Build trust

Monday’s meeting of the Seven-Party Alliance (SPA) should be taken as a positive development in an atmosphere characterised by mudslinging between leaders, clashes between their cadres, and generally a growing incidence of violence and death, because it sought to promote understanding and unity. First of all, the SPA leaders reiterated their joint commitment to hold the election in a free, fair and peaceful manner. The meeting, skipped by the president of the Nepal Workers and Peasants Party, Narayanman Bijukchhe, discussed the current political situation and security arrangements necessary till the polls were over. The issues taken up included the unruly behaviour of cadres of the SPA constituents, the necessity of maintaining a general goodwill and understanding between the alliance partners during the electioneering, the possibility of incidents that may be engineered by anti-election elements to disrupt the April 10 event, one another’s complaints, and it also resulted in suggestions and assurances for better conduct or problem resolution.

The public expects the situation to improve as a result of the commitments expressed by the political leaders. Otherwise, the meeting would prove to be a futile exercise. A lack of positive result might even hold unpleasant implications for the post-election phase during which cooperation between the parties will be required to deliver the best product — a new constitution reflecting the mandate of Jana Andolan II and the wishes expressed by the voters — that could promise to herald a new dawn for the country. Disputes may still arise or clashes may still erupt, but both local and central leaders of the parties should sit together in the right spirit to sort them out and make corrections. They should take various preventive measures to minimise the possibility of untoward incidents. A case in point is their understanding to avoid organising rallies in a place already booked by another party or to disrupt the rallies of other parties.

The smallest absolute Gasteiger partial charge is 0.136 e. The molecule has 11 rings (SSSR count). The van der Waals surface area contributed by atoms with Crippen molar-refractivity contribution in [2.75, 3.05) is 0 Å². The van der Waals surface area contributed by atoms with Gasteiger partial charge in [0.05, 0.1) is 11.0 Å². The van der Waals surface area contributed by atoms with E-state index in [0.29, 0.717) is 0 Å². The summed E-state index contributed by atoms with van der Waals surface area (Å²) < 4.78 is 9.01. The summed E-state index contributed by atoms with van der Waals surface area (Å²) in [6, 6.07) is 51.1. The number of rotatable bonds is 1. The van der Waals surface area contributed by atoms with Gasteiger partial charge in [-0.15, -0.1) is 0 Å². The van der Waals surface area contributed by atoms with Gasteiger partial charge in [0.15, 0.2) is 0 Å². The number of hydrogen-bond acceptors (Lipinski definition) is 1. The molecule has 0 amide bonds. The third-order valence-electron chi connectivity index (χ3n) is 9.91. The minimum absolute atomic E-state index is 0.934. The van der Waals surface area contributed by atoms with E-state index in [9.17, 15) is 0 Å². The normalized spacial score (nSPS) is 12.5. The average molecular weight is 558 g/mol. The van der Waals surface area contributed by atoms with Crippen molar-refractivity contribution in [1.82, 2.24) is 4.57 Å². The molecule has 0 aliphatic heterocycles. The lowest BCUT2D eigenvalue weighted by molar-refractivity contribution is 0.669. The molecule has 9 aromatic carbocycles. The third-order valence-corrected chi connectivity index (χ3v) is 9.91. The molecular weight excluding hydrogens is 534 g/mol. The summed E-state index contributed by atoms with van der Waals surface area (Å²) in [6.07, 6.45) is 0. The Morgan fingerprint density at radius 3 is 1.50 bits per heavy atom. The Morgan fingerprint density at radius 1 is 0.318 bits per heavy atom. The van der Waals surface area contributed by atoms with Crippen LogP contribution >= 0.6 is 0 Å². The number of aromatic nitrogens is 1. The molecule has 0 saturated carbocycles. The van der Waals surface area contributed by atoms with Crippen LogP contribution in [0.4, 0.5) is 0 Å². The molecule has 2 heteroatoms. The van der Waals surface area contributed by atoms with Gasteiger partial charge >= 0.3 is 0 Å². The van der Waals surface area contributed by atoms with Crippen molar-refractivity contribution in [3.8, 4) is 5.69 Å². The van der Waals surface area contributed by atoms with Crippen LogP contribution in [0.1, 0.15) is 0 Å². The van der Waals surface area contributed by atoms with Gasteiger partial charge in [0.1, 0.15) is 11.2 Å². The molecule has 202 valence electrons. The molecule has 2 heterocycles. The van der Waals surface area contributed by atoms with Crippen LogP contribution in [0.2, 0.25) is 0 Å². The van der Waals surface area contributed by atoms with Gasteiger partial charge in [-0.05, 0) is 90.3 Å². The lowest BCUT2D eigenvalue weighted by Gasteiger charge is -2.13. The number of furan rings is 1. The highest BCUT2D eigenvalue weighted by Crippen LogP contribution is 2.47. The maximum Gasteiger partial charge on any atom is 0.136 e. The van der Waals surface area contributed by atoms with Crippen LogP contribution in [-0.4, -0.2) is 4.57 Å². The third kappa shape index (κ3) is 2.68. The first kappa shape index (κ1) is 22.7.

The government has deployed more security in view of the polls. More needs to be done. To complement this effort, the political parties, particularly the SPA constituents, should demonstrate greater understanding and cooperation, all the more so because greater violence may erupt, as widely feared, as polling day draws still closer. It is logical to think that those elements that have reckoned that they stand to lose all or a lot if the polls are held may well resort to something nasty in their attempt to prevent the election. This was one of issues the SPA leaders discussed on Monday. Instead of spending their energy and time on weakening each other, the leaders should get prepared to deal with any challenges to the election jointly and effectively. Prime Minister Girija Prasad Koirala has rightly stressed that the necessity of the SPA unity will survive not only the CA election but also the following general election. The alliance partners should not create mutual distrust to such an extent as may render their future cooperation extremely difficult. For all this, they should meet more frequently in the run-up to the election.